When examining sociolinguistics views relating to whether or not children should have support in their native languages, there are surprisingly several theories. With each article and author, with each study, a new idea is formed. Likewise, non-linguists responded the same way. For the interviews, I interviewed Isaac, Betty, and Chantelle. All thought that support came from the family and they had various reasons why they thought so; when it came to potential problems, social factors were the answer. Native Language Support
Betty believed that there should definitely be support for native language speaking. This support should be centered around the home and around family. She elaborated: “What does it look like? Well, I would say that the more interaction with the parents and family, the better. Sit down and talk. Read, write, just use the language. That’s supporting it. Practice is support.” She believed that the government should not pressure English only at home. They have no authority to have influence what is spoken at home at all.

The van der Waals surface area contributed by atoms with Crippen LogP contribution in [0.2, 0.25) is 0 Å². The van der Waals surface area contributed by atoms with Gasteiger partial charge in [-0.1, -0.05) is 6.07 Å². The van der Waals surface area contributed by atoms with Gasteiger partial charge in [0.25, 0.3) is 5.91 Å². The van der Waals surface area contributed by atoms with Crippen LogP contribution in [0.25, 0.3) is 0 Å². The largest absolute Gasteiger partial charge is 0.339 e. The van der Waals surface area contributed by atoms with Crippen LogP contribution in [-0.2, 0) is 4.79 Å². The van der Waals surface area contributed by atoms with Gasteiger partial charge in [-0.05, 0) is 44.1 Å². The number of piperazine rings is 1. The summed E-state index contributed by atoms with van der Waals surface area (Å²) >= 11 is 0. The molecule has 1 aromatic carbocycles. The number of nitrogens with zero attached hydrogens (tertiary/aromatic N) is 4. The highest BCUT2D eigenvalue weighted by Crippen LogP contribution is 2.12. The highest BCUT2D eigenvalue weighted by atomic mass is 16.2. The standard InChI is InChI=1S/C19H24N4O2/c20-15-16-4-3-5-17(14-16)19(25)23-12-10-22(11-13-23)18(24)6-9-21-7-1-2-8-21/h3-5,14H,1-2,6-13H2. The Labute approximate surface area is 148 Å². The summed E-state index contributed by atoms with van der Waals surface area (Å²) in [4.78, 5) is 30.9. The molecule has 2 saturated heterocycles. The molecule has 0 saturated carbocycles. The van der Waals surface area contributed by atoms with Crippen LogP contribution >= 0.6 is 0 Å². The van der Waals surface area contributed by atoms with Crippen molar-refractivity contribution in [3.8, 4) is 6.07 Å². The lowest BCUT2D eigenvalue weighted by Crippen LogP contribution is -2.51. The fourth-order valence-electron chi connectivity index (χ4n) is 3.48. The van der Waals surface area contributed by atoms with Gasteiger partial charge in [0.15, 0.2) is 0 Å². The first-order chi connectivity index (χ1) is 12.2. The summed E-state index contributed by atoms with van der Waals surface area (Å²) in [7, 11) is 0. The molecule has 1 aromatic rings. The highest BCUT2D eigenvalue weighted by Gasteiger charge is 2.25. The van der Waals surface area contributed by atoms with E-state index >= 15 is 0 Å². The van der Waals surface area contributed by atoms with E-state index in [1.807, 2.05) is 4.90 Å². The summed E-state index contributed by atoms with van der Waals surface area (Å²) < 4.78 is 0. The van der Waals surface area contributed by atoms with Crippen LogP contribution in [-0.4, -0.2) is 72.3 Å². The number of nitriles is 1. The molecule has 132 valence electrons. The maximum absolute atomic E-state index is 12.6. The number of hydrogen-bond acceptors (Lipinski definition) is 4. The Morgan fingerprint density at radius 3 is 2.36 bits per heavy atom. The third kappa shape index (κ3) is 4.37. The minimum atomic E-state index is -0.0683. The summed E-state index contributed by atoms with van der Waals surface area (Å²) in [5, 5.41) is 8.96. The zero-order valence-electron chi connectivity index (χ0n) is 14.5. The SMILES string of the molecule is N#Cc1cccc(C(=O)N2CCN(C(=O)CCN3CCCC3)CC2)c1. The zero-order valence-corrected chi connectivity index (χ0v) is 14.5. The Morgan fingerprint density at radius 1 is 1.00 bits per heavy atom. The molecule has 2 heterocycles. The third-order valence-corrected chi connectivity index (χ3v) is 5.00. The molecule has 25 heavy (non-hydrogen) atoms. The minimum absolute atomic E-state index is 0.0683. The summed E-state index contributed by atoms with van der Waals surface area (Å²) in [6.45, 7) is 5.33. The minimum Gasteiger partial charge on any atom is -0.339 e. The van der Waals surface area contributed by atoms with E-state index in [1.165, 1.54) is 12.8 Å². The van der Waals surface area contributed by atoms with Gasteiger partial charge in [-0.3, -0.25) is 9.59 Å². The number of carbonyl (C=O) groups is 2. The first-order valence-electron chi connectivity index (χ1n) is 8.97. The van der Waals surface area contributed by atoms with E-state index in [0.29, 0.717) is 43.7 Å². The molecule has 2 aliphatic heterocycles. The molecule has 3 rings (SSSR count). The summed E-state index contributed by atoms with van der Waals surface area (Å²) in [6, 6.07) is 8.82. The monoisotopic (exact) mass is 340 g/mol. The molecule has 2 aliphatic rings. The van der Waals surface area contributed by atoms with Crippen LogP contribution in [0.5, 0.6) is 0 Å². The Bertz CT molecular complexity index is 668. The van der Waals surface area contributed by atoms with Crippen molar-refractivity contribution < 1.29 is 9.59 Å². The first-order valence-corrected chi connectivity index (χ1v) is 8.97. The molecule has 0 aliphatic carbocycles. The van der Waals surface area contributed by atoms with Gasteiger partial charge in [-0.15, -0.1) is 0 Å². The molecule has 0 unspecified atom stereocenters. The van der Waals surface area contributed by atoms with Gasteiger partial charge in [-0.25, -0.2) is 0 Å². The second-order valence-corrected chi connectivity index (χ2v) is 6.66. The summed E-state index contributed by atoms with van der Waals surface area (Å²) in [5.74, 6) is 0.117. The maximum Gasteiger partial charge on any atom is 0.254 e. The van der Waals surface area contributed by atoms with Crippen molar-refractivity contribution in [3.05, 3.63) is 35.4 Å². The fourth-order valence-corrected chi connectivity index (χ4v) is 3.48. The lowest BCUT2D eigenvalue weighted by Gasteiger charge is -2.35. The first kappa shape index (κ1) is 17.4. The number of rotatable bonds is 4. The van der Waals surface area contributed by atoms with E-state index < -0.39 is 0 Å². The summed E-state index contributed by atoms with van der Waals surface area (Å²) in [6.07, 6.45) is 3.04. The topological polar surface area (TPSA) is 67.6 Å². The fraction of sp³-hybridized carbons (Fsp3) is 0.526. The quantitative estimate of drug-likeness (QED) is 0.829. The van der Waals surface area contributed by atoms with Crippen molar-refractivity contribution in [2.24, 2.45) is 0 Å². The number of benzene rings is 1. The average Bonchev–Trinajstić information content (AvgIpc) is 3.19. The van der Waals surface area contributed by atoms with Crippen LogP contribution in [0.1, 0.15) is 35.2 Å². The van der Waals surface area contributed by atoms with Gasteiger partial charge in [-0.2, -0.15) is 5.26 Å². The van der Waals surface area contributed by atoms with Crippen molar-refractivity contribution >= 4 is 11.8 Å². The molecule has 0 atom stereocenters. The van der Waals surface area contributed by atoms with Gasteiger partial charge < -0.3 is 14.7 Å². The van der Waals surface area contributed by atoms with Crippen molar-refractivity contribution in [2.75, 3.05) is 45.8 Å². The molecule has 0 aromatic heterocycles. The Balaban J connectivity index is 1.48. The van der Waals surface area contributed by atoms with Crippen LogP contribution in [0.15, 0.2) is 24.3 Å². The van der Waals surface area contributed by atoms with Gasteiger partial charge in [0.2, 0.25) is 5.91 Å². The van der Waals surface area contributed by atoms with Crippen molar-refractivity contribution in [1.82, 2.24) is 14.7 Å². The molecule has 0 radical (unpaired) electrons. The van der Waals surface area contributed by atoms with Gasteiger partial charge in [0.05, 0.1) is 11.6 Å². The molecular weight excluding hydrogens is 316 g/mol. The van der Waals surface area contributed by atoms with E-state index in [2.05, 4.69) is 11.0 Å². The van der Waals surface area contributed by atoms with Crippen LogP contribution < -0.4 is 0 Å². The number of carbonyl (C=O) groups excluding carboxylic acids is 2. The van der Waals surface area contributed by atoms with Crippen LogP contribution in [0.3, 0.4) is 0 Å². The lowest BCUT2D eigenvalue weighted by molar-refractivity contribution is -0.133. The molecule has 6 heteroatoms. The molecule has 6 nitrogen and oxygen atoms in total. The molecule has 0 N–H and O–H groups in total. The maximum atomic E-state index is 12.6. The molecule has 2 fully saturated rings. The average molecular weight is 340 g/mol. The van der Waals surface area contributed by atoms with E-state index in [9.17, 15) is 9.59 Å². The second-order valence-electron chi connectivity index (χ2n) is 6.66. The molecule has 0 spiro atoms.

Isaac was eerily similar in his viewpoints: he thought children should be able to speak to their parents and family in their native language. They could easily be supported in this by having TV channels accessible, by having movies, books, a strong community tie with others speaking the same language. He stressed that he had TV while growing up and international channels that helped him learn fluent Spanish that sounded more native than the broken Spanish he would have spoken with no contact with other people speaking the language. Today, he’s able to speak with others with no issues, and has no issues with English, either.
Chantelle was of slightly different opinion. She thought it was definitely better to use some English at home, along with the native language. Parents should be able to use some English to make sure that their children know and understand the language that they need to use in the outside world. To her,...
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